When silkworms mature into moths inside their cocoons, they are able to secrete a fluid that eats through the cocoons and allows the moth to emerge and fly away to continue on their life cycle. However, when doing so, silk moths end up damaging the cocoons the silk industry relies on, therefore domesticated silkworms, the most common being the Bombyx mori, are only allowed to live up to the stage of being within the cocoons when they are boiled alive to keep the silk cocoon intact. Despite each cocoon providing a silk thread of up to 900m of length, it can take about 2500 cocoons to produce approximately a pound of silk fabric, therefore 2500 silkworms are required to be killed to retrieve enough material to be woven into silk. Whilst silkworms delicacy may exist in some parts of East Asia, most silkworms killed in the production of silk are discarded as waste material, leaving people to question whether silk can be truly sustainable as a natural and biodegradable fibre, let alone ethical.

Surprisingly, silk has a worse environmental impact relative to other natural fibres, having the highest GHG emissions per kg than any other fashion material, including synthetics. Production of silk requires substantial amounts of energy, with silk farms needing to be at controlled temperatures and harvesting of cocoons requiring hot water and air. Most silk farms depend on the cultivation of mulberry leaves which also requires a lot of water and can exacerbate water scarcity issues, especially in countries such as India. Silk that isn’t certified by the Global Organic Textile Standard (GOTS) will most likely use harsh chemicals, large doses of fertiliser and dyes that can pollute waterways and impact the biodegradability of the fabric. This leads into issues around violations of environmental and human rights of workers who are exposed to harmful chemicals and/or working under contracts, often referred to as modern-day slavery.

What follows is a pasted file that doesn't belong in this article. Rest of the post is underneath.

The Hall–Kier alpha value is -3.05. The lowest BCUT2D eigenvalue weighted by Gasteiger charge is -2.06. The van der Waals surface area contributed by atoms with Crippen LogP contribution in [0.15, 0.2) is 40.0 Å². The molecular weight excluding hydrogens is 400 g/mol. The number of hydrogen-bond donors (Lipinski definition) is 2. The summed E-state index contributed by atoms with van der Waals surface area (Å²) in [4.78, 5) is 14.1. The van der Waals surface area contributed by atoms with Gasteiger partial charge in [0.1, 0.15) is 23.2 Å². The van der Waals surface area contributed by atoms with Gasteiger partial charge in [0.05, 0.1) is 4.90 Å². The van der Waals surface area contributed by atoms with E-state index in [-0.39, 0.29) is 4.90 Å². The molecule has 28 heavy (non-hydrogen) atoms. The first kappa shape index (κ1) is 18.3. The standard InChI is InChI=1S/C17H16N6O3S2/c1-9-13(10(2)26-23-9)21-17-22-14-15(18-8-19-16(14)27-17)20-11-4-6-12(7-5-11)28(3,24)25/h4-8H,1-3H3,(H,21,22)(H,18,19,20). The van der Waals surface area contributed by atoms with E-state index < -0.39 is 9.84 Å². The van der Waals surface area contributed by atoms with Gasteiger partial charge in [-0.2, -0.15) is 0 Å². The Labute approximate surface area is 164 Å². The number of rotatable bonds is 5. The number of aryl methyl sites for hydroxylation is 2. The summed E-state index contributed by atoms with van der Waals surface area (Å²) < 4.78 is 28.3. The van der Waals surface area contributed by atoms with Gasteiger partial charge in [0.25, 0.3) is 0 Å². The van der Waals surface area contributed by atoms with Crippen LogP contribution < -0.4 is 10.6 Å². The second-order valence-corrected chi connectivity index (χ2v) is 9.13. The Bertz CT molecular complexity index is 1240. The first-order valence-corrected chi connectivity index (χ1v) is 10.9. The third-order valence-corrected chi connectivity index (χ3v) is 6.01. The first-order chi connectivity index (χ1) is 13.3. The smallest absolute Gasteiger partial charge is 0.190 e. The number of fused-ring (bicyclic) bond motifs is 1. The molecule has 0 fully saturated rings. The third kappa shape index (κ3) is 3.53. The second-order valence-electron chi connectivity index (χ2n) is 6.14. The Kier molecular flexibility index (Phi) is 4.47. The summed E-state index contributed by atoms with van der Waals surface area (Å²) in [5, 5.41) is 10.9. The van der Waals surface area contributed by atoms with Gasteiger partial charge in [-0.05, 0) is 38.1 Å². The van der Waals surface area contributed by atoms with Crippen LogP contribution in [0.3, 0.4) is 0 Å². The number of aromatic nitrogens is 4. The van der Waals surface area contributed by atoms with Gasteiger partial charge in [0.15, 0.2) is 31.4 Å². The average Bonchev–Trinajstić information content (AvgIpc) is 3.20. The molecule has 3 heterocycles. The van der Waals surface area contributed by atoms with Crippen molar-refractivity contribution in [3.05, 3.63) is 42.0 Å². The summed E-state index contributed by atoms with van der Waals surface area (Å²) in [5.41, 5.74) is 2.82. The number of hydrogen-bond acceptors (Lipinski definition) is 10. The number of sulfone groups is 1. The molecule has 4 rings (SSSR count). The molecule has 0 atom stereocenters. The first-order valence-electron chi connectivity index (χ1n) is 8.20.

A 2003 report by Human Rights Watch found that around 350,000 children are involved in silk production in India, children are working at every stage of silk production, from boiling cocoons to carrying baskets of mulberry leaves and embroidering saris. Children can work 12+ hours each day, either 6 or all days of the week, and that too under constant mental and physical pressures of work but also abuse by management. Children as young as 5 years old will earn from nothing to Rs 400 per month, which equates to ~ USD $8. Children are also faced with other dangers in their working environment such as machines and sharp needles. Vapours of sericin (one of the proteins produced by silkworms to create the cocoons) during boiling of cocoons, along with diesel fumes from machines, and poor ventilation puts children and adult workers at risk of respiratory diseases such as asthma. Constant exposure to hot water and chemicals often leave children and adults with blistered and raw hands that are also prone to infection. With over 7.9 million workers in the Indian silk industry, supply of labour is not of concern to owners of silk factories, therefore competition for these jobs is high and since children’s rights are far easier to be violated than adults, employers take the opportunity to take in unskilled and underaged workers from impoverished households, desperate for any source of income, who can be paid a fraction of the wage of adult workers.